In the United States, designer Louis Tiffany exemplifies Art Nouveau, as does the artwork of graphic artist William H. Bradley (1868-1962). Bradley's work drew on the contrasting influences of English artists William Morris and Aubrey Beardsley (1872-1898), and his illustrations were among the earliest examples of American Art Nouveau. Czech/American artist Alphonse Marie Mucha (1860-1939), known for his Art Nouveau posters of actress Sarah Bernhardt and for cigarette and champagne advertisements, made several trips to the United States, where he worked in New York City, Chicago, and Philadelphia. Poster artist Edward Penfield (1866-1925) and illustrator Louis Rhead (1857-1926) were also in the forefront of Art Nouveau as were illustrator Edwin Austin Abbey (1852-1911) and highly recognized artist Maxfield Parrish (1870-1966).
Other American Art Nouveau artists include the creators of Newcomb Pottery at Sophie Newcomb College in New Orleans. Newcomb potters were always men, and designers were always women and girls. Nature-oriented motifs, often depicting local flora, were carved into the pottery, which was then finished with a matte glaze. The Rookwood pottery factory of Cincinnati also produced Art Nouveau work. Potter and painter Artus Van Briggle (1869-1904) spent time at Rookwood before moving to Colorado where he founded his own pottery, which was known for its Art-Nouveau designs.
Art Nouveau glass, with classic, simple lines, was a reaction against the heavily decorated Victorian art glass, and it was made especially popular by New-York jewelers Tiffany and Company, and the Steuben Glass Works in Corning, New York. In architecture, Louis Sullivan (1856-1924) is associated with Art Nouveau, as is his famous student Frank Lloyd Wright (1867-1959).
The murals and paintings of Californian Arthur Mathews (1860-1945) exemplify the style with their ‘delineated sinuous lines’ (Gerdts). In New York State, a well-known poster depicting Niagara Falls by artist Evelyn Cary (1855-1924) related to ‘contemporaneous Art Nouveau aesthetics’ (Gerdts).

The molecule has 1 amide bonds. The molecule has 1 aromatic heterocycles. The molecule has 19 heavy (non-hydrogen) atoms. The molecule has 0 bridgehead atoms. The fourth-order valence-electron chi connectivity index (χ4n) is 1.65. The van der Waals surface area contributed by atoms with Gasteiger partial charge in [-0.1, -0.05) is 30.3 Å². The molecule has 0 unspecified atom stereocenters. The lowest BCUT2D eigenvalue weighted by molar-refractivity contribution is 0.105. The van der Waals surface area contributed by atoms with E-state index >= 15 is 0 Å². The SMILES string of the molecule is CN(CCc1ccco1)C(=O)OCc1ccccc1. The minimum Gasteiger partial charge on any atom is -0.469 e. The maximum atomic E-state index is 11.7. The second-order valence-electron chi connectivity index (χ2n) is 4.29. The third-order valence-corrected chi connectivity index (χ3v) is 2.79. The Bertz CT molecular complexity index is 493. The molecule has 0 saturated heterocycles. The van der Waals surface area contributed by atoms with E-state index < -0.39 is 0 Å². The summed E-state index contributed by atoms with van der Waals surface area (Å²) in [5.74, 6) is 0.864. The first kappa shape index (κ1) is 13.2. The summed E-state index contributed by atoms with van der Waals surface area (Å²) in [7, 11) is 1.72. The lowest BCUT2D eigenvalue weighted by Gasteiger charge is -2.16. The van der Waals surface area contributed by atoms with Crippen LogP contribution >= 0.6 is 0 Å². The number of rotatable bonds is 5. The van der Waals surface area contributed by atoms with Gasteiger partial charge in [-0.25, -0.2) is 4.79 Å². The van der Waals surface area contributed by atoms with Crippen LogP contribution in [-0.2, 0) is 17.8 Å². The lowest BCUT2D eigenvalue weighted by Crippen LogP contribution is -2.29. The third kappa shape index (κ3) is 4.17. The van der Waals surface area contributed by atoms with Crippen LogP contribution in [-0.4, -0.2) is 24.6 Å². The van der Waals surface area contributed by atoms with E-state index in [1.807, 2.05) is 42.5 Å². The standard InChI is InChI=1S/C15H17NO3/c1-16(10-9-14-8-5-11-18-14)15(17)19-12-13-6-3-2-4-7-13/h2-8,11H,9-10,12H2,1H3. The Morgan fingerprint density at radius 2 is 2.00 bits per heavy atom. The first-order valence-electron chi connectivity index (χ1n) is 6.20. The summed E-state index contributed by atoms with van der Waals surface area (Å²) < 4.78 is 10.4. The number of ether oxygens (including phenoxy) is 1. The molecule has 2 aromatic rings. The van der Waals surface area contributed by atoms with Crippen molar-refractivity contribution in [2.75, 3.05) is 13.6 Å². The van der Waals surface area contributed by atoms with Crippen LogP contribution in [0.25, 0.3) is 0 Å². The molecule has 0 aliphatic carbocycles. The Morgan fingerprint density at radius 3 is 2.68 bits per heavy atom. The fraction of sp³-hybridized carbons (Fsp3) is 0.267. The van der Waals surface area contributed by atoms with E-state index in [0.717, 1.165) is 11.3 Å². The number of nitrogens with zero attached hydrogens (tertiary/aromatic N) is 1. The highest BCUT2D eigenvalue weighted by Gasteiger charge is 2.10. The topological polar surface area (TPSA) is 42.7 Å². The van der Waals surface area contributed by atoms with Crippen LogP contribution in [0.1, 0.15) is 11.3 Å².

A group that developed strategies related to Art Nouveau were the theosophists of Lomaland, an art school and community at Point Loma in Southern California. Reginald Machell (1854-1927) was one of the artists who settled there, and he was involved with the decoration of buildings, carving of furniture, screens and frames in an Art Nouveau style.
Ultimately the Art Nouveau style was replaced in the early 20th century by the Art Deco style, and sometimes the two are confused. The distinction is that Art Deco evolved as a reaction to Art Nouveau. Rather than using nature as inspiration, those adopting Art Deco took a new direction, which was away from the curvilinear and sinuous. Instead, it took its inspiration from machinery and geometry, and utilized more hard and sharp lines.
Written by Teta Collins and Lonnie Dunbier, with credit for the above information given to the websites of the National Gallery Museum of Washington, D.C.; to artlex.com; to artcyclopedia; and pbs.org; Kimberley Reynolds and Richard Seddon, "Illustrated Dictionary of Art Terms"; "The Britannica Encyclopedia of American Art"; William Gerdts ‘Art in America’; website of Tulane University.